Monday, 31 August 2015

Inequality was similar, or higher, in ancient times than it is today

I'm really enjoying my study leave, because it's giving me the opportunity to catch up on reading some papers that have been sitting on my must-read-soon pile, in some cases for years. This paper (pdf), by Branko Milanovic (World Bank), Peter Lindert (University of California, Davis), and Jeffrey Williamson (Harvard), entitled "Measuring Ancient Inequality" is one example.

If you're interested in inequality, or interested in economic history, the paper is a good read and provides some interesting insights (which I note that the authors have followed up in some subsequent publications, which I might talk about in a later post). The authors use data from social tables for 14 societies spanning from Rome (14 C.E.) to British India (1947), and a combination of Gini mesaures of inequality along with two new measures they term the inequality possibility frontier and the inequality extraction ratio.

They find:
First, as measured by the Gini coefficient, income inequality in still-pre-industrial countries today is not very different from inequality in distant pre-industrial times. In addition, the variance between countries then and now is much greater than the variance in average inequality between then and now. Second, the extraction ratio – how much of potential inequality was converted into actual inequality – was significantly bigger then than now. We are persuaded that much more can be learned about inequality in the past and the present by looking at the extraction ratio rather than just at actual inequality...
Third, differences in lifetime survival rates between rich and poor countries and between rich and poor individuals within countries were much higher two centuries ago than they are now, and this served to make for greater lifetime inequality in the past. Fourth, unlike the findings regarding the evolution of the 20th century inequality in advanced economies, our ancient inequality sample does not reveal any significant correlation between the income share of the top 1 percent and overall inequality. Thus, an equally high Gini could and was achieved in two ways: in some societies, a high income share of the elite coexisted with a yawning gap between it and the rest of society, and small differences in income amongst the non-elite; in other societies, the very top of income pyramid was followed by only slightly less rich people and then further down toward something that resembled a middle class...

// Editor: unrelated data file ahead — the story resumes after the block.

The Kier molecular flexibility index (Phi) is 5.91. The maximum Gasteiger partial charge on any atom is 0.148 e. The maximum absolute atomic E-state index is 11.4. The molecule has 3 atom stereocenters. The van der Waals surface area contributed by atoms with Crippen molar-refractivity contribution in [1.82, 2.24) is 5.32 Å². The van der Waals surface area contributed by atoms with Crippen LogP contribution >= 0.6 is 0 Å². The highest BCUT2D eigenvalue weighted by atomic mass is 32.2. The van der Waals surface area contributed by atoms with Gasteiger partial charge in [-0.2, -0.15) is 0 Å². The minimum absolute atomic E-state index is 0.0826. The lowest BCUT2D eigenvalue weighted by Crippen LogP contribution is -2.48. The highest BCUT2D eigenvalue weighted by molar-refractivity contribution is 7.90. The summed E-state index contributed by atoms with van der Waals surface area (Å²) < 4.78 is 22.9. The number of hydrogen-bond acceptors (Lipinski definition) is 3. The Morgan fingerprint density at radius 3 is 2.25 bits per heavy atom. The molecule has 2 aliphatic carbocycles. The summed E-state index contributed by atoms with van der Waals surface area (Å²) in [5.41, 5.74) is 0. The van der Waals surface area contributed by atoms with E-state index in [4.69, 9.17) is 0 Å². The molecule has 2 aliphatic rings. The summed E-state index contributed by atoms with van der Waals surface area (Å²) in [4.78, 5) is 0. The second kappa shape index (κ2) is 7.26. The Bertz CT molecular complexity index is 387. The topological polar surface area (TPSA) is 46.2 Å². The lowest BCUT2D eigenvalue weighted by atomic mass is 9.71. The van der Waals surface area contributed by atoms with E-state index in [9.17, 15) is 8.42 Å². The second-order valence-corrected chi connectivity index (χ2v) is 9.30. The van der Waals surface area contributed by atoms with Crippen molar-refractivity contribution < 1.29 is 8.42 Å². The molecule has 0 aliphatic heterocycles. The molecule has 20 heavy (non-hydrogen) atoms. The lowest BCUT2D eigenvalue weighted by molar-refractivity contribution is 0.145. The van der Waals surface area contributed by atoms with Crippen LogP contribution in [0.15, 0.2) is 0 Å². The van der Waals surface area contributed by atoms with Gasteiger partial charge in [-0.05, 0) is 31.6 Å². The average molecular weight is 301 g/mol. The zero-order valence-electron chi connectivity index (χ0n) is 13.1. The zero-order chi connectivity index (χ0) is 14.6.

The frequent claim that inequality promotes accumulation and growth does not get much support from history. On the contrary, great economic inequality has always been correlated with extreme concentration of political power, and that power has always been used to widen the income gaps through rent-seeking and rent-keeping, forces that demonstrably retard economic growth. 
In other words, inequality within societies was similar in the past to what it is today, even though incomes were much lower then. But when you take into account life expectancy, inequality is much lower now than in the past. Although I'm not sure that a long life in abject poverty is necessarily an improvement on a short life in abject poverty. The final point is important though - there is little support for the conjecture that inequality promotes growth, and the reverse is likely.

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